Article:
10)Provides that after the system developed pursuant to this  
            bill is certified, the previous system developed pursuant to  
            existing law shall no longer accept reports and filings,  
            unless otherwise directed by the SOS and the FPPC.  Requires  
            the previous system to continue to allow public access to past  
            disclosures unless the SOS migrates that data into the new  
            system.  

          EXISTING LAW:   


          1)Requires the SOS, in consultation with the FPPC, to provide  
            online and electronic filing processes for use by specified  
            political committees, lobbyists, lobbying firms, and lobbyist  
            employers pursuant to the PRA.  This online reporting and  
            disclosure system is commonly referred to as the Cal-Access  
            system.

          2)Requires the SOS to make all the data filed using the online  
            and electronic filing process available on the Internet for  
            public viewing in an easily understood format.

          3)Requires the SOS to provide a means or method whereby entities  
            that are required to file statements or reports online or  
            electronically with the SOS can submit those required filings  
            free of charge.









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          4)Requires all state candidates and state political committees  
            that are required to file campaign reports to file those  
            reports online or electronically if the cumulative amount of  
            contributions received, expenditures made, loans made, or  
            loans received is $25,000 or more.

          5)Provides that the Department of Technology and the Department  
            of General Services maintain specified oversight  
            responsibilities regarding state informational technology  
            procurements.


          FISCAL EFFECT:  According to the Senate Appropriations  
          Committee, the Secretary of State's Office indicates that it  
          would incur one-time costs of $11.6 million and ongoing annual  
          costs of $2.8 million related to information technology (General  
          Fund).





          Costs to FPPC would increase by $131,000 in the first year, and  
          $124,000 ongoing (General Fund) to allow it to interface with  
          the new system developed by SOS. Additionally, FPPC would  
          experience unknown, but probably minor, costs to update forms,  
          and modify regulations to reflect the new information technology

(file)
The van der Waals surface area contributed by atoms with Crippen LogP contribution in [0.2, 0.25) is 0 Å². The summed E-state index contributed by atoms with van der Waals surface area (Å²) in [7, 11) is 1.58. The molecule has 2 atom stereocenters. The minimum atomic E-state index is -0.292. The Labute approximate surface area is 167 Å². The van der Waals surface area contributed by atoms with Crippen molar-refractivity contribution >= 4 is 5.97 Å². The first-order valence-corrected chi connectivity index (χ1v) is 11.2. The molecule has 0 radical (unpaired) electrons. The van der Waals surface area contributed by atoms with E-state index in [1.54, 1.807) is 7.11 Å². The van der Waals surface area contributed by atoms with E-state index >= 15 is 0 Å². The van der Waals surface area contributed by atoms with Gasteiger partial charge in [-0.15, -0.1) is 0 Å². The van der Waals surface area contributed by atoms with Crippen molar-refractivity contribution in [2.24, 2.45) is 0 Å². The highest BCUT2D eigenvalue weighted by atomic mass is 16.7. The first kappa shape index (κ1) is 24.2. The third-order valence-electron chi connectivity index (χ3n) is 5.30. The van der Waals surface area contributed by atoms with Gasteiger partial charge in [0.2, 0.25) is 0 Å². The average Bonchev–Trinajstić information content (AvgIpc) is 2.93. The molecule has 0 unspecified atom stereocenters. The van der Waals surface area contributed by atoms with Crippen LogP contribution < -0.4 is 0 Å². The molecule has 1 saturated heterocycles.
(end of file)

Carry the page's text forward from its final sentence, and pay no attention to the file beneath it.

system.


          COMMENTS:  


          1)Purpose of the Bill:  According to the author:


               In the 2014 election cycle, major donor and  
               independent expenditure committees spent over $80  
               million in California, an amount that increases each  








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               cycle. The [PRA] requires campaign contributors who  
               reach specified contribution thresholds to file  
               regular reports with the [SOS] of their contributions  
               and expenditures. In addition to candidates for  
               office, "major donors" and "independent expenditure  
               committees" are required to file reports. 





               Converting filed reports into a user-friendly database  
               has proved to be an ongoing challenge. The [SOS's]  
               current campaign finance database, Cal-Access, does  
               not allow the public to easily access records for  
               contributions made by major donors and independent  
               expenditure committees. For example, one committee may  
               use variations in the spelling of its name each year,  
               making it almost impossible to track contributions  
               over time. Secretary of State Alex Padilla has called  
               Cal-Access "a Frankenstein's monster of code" that is  
               in need of "a complete rebuild." It undermines  
               democracy when the public cannot easily access  
               information about campaign and lobbying disclosures.


          2)Political Reform Act and Cal-Access:  In 1974, California  
            voters approved Proposition 9, also known as the Political  
            Reform Act of 1974, which among other things, requires the  
            disclosure of campaign contributions and expenditures and  
            state lobbying activities.  The requirements are intended to  
            ensure, among others, that "Receipts and expenditures in  
            election campaigns [are] fully and truthfully disclosed in  
            order that the voters may be fully informed and improper  
            practices may be inhibited," and that "The activities of  
            lobbyists [are] regulated and their finances disclosed in  
            order that improper influences will not be directed at public  
            officials."  









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          In 1997, the Legislature passed and Governor Pete Wilson signed  
            SB 49 (Karnette), Chapter 866, Statutes of 1997, which amended  
            the PRA and established the Online Disclosure Act of 1997.  SB  
            49 required the SOS, in consultation with the FPPC, to develop  
            and implement, by the year 2000, an online filing and  
            disclosure system for reports and statements required to be  
            filed under the PRA, as specified.  As a result, the SOS